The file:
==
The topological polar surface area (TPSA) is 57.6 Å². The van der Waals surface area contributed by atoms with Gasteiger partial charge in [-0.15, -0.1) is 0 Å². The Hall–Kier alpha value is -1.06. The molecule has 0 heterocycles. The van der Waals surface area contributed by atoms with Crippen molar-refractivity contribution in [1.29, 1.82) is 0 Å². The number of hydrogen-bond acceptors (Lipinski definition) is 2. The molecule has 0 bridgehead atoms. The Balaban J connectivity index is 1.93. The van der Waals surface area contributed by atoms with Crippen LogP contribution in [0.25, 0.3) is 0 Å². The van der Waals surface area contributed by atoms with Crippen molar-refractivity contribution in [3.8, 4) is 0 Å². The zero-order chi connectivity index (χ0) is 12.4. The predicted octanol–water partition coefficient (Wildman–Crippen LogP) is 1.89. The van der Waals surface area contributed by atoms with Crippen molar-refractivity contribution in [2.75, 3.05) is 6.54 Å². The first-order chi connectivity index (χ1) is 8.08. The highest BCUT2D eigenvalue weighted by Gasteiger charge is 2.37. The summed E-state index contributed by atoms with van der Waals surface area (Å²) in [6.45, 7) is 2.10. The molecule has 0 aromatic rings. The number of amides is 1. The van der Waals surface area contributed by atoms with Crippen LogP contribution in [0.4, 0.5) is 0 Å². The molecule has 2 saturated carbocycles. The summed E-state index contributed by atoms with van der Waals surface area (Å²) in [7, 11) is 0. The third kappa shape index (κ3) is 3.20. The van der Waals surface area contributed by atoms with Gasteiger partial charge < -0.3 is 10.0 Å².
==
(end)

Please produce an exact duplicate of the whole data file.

The topological polar surface area (TPSA) is 57.6 Å². The van der Waals surface area contributed by atoms with Gasteiger partial charge in [-0.15, -0.1) is 0 Å². The Hall–Kier alpha value is -1.06. The molecule has 0 heterocycles. The van der Waals surface area contributed by atoms with Crippen molar-refractivity contribution in [1.29, 1.82) is 0 Å². The number of hydrogen-bond acceptors (Lipinski definition) is 2. The molecule has 0 bridgehead atoms. The Balaban J connectivity index is 1.93. The van der Waals surface area contributed by atoms with Crippen LogP contribution in [0.25, 0.3) is 0 Å². The van der Waals surface area contributed by atoms with Crippen molar-refractivity contribution in [3.8, 4) is 0 Å². The zero-order chi connectivity index (χ0) is 12.4. The predicted octanol–water partition coefficient (Wildman–Crippen LogP) is 1.89. The van der Waals surface area contributed by atoms with Crippen molar-refractivity contribution in [2.75, 3.05) is 6.54 Å². The first-order chi connectivity index (χ1) is 8.08. The highest BCUT2D eigenvalue weighted by Gasteiger charge is 2.37. The summed E-state index contributed by atoms with van der Waals surface area (Å²) in [6.45, 7) is 2.10. The molecule has 0 aromatic rings. The number of amides is 1. The van der Waals surface area contributed by atoms with Crippen LogP contribution in [0.4, 0.5) is 0 Å². The molecule has 2 saturated carbocycles. The summed E-state index contributed by atoms with van der Waals surface area (Å²) in [7, 11) is 0. The third kappa shape index (κ3) is 3.20. The van der Waals surface area contributed by atoms with Gasteiger partial charge < -0.3 is 10.0 Å².